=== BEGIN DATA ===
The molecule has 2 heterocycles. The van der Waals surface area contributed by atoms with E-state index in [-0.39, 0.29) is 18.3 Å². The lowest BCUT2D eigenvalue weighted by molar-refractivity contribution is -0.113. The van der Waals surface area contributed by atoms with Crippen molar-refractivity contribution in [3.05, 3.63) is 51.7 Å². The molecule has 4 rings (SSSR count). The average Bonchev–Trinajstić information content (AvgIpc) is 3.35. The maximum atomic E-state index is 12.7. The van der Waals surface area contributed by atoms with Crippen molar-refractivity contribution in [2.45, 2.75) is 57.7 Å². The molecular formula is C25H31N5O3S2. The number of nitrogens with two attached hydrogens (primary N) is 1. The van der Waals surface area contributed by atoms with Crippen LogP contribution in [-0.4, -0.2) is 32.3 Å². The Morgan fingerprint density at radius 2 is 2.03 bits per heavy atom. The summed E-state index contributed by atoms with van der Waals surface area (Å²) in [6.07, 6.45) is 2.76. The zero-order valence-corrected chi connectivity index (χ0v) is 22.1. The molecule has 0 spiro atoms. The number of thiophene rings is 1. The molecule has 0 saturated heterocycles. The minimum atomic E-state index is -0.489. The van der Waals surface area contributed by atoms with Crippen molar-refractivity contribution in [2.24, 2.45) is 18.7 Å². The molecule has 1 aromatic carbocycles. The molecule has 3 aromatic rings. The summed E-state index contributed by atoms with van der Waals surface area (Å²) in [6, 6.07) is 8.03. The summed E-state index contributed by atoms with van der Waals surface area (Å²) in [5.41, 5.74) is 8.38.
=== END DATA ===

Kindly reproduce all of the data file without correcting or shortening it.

The molecule has 2 heterocycles. The van der Waals surface area contributed by atoms with E-state index in [-0.39, 0.29) is 18.3 Å². The lowest BCUT2D eigenvalue weighted by molar-refractivity contribution is -0.113. The van der Waals surface area contributed by atoms with Crippen molar-refractivity contribution in [3.05, 3.63) is 51.7 Å². The molecule has 4 rings (SSSR count). The average Bonchev–Trinajstić information content (AvgIpc) is 3.35. The maximum atomic E-state index is 12.7. The van der Waals surface area contributed by atoms with Crippen molar-refractivity contribution in [2.45, 2.75) is 57.7 Å². The molecular formula is C25H31N5O3S2. The number of nitrogens with two attached hydrogens (primary N) is 1. The van der Waals surface area contributed by atoms with Crippen LogP contribution in [-0.4, -0.2) is 32.3 Å². The Morgan fingerprint density at radius 2 is 2.03 bits per heavy atom. The summed E-state index contributed by atoms with van der Waals surface area (Å²) in [6.07, 6.45) is 2.76. The zero-order valence-corrected chi connectivity index (χ0v) is 22.1. The molecule has 0 spiro atoms. The number of thiophene rings is 1. The molecule has 0 saturated heterocycles. The minimum atomic E-state index is -0.489. The van der Waals surface area contributed by atoms with Crippen molar-refractivity contribution in [2.24, 2.45) is 18.7 Å². The molecule has 1 aromatic carbocycles. The molecule has 3 aromatic rings. The summed E-state index contributed by atoms with van der Waals surface area (Å²) in [6, 6.07) is 8.03. The summed E-state index contributed by atoms with van der Waals surface area (Å²) in [5.41, 5.74) is 8.38.